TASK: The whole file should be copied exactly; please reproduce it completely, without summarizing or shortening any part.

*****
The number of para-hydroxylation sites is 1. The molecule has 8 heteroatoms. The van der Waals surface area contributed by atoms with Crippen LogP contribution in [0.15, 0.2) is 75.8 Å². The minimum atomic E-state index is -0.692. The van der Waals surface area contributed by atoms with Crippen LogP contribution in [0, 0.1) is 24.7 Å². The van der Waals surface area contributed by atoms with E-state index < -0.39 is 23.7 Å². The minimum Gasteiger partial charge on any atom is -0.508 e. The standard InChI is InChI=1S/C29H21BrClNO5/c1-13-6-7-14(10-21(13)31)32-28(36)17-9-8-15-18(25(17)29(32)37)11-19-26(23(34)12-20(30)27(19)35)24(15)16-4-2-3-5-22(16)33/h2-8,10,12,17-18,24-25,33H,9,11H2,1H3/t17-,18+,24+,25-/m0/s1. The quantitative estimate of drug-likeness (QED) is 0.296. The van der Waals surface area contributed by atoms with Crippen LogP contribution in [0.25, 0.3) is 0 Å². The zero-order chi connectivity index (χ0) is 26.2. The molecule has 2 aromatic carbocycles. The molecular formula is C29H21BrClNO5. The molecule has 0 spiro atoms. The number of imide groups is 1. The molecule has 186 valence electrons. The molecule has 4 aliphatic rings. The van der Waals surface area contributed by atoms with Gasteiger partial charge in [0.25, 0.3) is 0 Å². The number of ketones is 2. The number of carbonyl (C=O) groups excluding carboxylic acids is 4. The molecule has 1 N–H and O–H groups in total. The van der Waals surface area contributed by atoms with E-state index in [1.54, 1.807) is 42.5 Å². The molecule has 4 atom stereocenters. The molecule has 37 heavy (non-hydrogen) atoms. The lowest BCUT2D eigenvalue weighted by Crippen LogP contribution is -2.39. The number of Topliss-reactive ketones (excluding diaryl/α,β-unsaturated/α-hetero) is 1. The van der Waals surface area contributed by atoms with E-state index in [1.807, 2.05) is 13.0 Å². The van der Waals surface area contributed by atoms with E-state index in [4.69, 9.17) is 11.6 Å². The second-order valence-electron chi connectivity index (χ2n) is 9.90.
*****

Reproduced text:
The number of para-hydroxylation sites is 1. The molecule has 8 heteroatoms. The van der Waals surface area contributed by atoms with Crippen LogP contribution in [0.15, 0.2) is 75.8 Å². The minimum atomic E-state index is -0.692. The van der Waals surface area contributed by atoms with Crippen LogP contribution in [0, 0.1) is 24.7 Å². The van der Waals surface area contributed by atoms with E-state index < -0.39 is 23.7 Å². The minimum Gasteiger partial charge on any atom is -0.508 e. The standard InChI is InChI=1S/C29H21BrClNO5/c1-13-6-7-14(10-21(13)31)32-28(36)17-9-8-15-18(25(17)29(32)37)11-19-26(23(34)12-20(30)27(19)35)24(15)16-4-2-3-5-22(16)33/h2-8,10,12,17-18,24-25,33H,9,11H2,1H3/t17-,18+,24+,25-/m0/s1. The quantitative estimate of drug-likeness (QED) is 0.296. The van der Waals surface area contributed by atoms with Crippen LogP contribution in [0.25, 0.3) is 0 Å². The zero-order chi connectivity index (χ0) is 26.2. The molecule has 2 aromatic carbocycles. The molecular formula is C29H21BrClNO5. The molecule has 0 spiro atoms. The number of imide groups is 1. The molecule has 186 valence electrons. The molecule has 4 aliphatic rings. The van der Waals surface area contributed by atoms with Gasteiger partial charge in [0.25, 0.3) is 0 Å². The number of ketones is 2. The number of carbonyl (C=O) groups excluding carboxylic acids is 4. The molecule has 1 N–H and O–H groups in total. The van der Waals surface area contributed by atoms with E-state index in [1.54, 1.807) is 42.5 Å². The molecule has 4 atom stereocenters. The molecule has 37 heavy (non-hydrogen) atoms. The lowest BCUT2D eigenvalue weighted by Crippen LogP contribution is -2.39. The number of Topliss-reactive ketones (excluding diaryl/α,β-unsaturated/α-hetero) is 1. The van der Waals surface area contributed by atoms with E-state index in [1.807, 2.05) is 13.0 Å². The van der Waals surface area contributed by atoms with E-state index in [4.69, 9.17) is 11.6 Å². The second-order valence-electron chi connectivity index (χ2n) is 9.90.